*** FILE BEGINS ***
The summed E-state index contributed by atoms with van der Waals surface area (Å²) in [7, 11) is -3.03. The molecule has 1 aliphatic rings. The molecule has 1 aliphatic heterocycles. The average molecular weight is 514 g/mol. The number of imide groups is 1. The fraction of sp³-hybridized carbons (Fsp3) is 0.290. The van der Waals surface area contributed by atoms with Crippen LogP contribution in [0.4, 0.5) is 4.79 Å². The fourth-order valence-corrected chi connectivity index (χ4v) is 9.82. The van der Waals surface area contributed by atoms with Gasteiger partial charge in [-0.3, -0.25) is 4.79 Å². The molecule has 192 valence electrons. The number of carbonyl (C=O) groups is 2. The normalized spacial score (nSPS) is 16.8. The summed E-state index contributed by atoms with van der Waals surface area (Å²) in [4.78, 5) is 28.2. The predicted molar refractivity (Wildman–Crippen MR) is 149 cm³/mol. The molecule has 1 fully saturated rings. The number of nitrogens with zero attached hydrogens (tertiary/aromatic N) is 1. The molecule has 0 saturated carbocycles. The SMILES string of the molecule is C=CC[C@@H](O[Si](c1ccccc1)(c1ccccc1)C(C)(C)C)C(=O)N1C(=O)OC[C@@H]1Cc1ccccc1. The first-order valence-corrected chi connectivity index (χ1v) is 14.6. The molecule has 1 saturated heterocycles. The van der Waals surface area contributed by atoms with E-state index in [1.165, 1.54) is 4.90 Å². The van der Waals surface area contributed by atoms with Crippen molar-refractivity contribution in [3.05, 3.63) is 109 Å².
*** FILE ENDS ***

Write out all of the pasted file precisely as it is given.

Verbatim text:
The summed E-state index contributed by atoms with van der Waals surface area (Å²) in [7, 11) is -3.03. The molecule has 1 aliphatic rings. The molecule has 1 aliphatic heterocycles. The average molecular weight is 514 g/mol. The number of imide groups is 1. The fraction of sp³-hybridized carbons (Fsp3) is 0.290. The van der Waals surface area contributed by atoms with Crippen LogP contribution in [0.4, 0.5) is 4.79 Å². The fourth-order valence-corrected chi connectivity index (χ4v) is 9.82. The van der Waals surface area contributed by atoms with Gasteiger partial charge in [-0.3, -0.25) is 4.79 Å². The molecule has 192 valence electrons. The number of carbonyl (C=O) groups is 2. The normalized spacial score (nSPS) is 16.8. The summed E-state index contributed by atoms with van der Waals surface area (Å²) in [4.78, 5) is 28.2. The predicted molar refractivity (Wildman–Crippen MR) is 149 cm³/mol. The molecule has 1 fully saturated rings. The number of nitrogens with zero attached hydrogens (tertiary/aromatic N) is 1. The molecule has 0 saturated carbocycles. The SMILES string of the molecule is C=CC[C@@H](O[Si](c1ccccc1)(c1ccccc1)C(C)(C)C)C(=O)N1C(=O)OC[C@@H]1Cc1ccccc1. The first-order valence-corrected chi connectivity index (χ1v) is 14.6. The molecule has 1 saturated heterocycles. The van der Waals surface area contributed by atoms with E-state index in [1.165, 1.54) is 4.90 Å². The van der Waals surface area contributed by atoms with Crippen molar-refractivity contribution in [3.05, 3.63) is 109 Å².